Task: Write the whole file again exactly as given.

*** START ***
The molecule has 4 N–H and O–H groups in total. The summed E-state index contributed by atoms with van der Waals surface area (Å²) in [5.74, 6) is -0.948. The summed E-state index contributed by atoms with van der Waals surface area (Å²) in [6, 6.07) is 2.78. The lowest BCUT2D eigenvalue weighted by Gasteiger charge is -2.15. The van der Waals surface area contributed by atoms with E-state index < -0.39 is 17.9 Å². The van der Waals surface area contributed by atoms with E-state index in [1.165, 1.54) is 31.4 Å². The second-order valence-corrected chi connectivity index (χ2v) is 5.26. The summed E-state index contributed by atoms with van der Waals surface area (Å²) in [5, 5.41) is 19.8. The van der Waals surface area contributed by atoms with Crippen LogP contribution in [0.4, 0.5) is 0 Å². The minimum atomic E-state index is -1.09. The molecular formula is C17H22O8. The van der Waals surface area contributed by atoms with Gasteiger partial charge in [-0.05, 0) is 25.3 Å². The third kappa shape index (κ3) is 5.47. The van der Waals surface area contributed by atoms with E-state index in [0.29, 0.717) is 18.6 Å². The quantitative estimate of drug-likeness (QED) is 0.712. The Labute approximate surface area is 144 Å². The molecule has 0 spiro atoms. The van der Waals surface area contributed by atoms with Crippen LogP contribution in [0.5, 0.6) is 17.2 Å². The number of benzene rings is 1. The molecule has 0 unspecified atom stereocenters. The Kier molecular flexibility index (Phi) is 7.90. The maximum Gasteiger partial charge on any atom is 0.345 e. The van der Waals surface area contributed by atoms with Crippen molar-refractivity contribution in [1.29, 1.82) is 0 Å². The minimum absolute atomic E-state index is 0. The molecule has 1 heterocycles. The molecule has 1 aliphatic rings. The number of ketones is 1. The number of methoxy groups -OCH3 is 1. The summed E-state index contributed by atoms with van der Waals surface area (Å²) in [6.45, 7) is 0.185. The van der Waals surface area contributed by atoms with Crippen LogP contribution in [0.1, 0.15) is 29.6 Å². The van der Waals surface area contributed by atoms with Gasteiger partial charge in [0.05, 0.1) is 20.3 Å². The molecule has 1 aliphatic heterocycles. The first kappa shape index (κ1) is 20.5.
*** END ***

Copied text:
The molecule has 4 N–H and O–H groups in total. The summed E-state index contributed by atoms with van der Waals surface area (Å²) in [5.74, 6) is -0.948. The summed E-state index contributed by atoms with van der Waals surface area (Å²) in [6, 6.07) is 2.78. The lowest BCUT2D eigenvalue weighted by Gasteiger charge is -2.15. The van der Waals surface area contributed by atoms with E-state index < -0.39 is 17.9 Å². The van der Waals surface area contributed by atoms with E-state index in [1.165, 1.54) is 31.4 Å². The second-order valence-corrected chi connectivity index (χ2v) is 5.26. The summed E-state index contributed by atoms with van der Waals surface area (Å²) in [5, 5.41) is 19.8. The van der Waals surface area contributed by atoms with Crippen LogP contribution in [0.4, 0.5) is 0 Å². The minimum atomic E-state index is -1.09. The molecular formula is C17H22O8. The van der Waals surface area contributed by atoms with Gasteiger partial charge in [-0.05, 0) is 25.3 Å². The third kappa shape index (κ3) is 5.47. The van der Waals surface area contributed by atoms with E-state index in [0.29, 0.717) is 18.6 Å². The quantitative estimate of drug-likeness (QED) is 0.712. The Labute approximate surface area is 144 Å². The molecule has 0 spiro atoms. The van der Waals surface area contributed by atoms with Crippen LogP contribution in [0.5, 0.6) is 17.2 Å². The number of benzene rings is 1. The molecule has 0 unspecified atom stereocenters. The Kier molecular flexibility index (Phi) is 7.90. The maximum Gasteiger partial charge on any atom is 0.345 e. The van der Waals surface area contributed by atoms with Crippen molar-refractivity contribution in [1.29, 1.82) is 0 Å². The minimum absolute atomic E-state index is 0. The molecule has 1 heterocycles. The molecule has 1 aliphatic rings. The number of ketones is 1. The number of methoxy groups -OCH3 is 1. The summed E-state index contributed by atoms with van der Waals surface area (Å²) in [6.45, 7) is 0.185. The van der Waals surface area contributed by atoms with Crippen LogP contribution in [0.1, 0.15) is 29.6 Å². The van der Waals surface area contributed by atoms with Gasteiger partial charge in [0.05, 0.1) is 20.3 Å². The molecule has 1 aliphatic heterocycles. The first kappa shape index (κ1) is 20.5.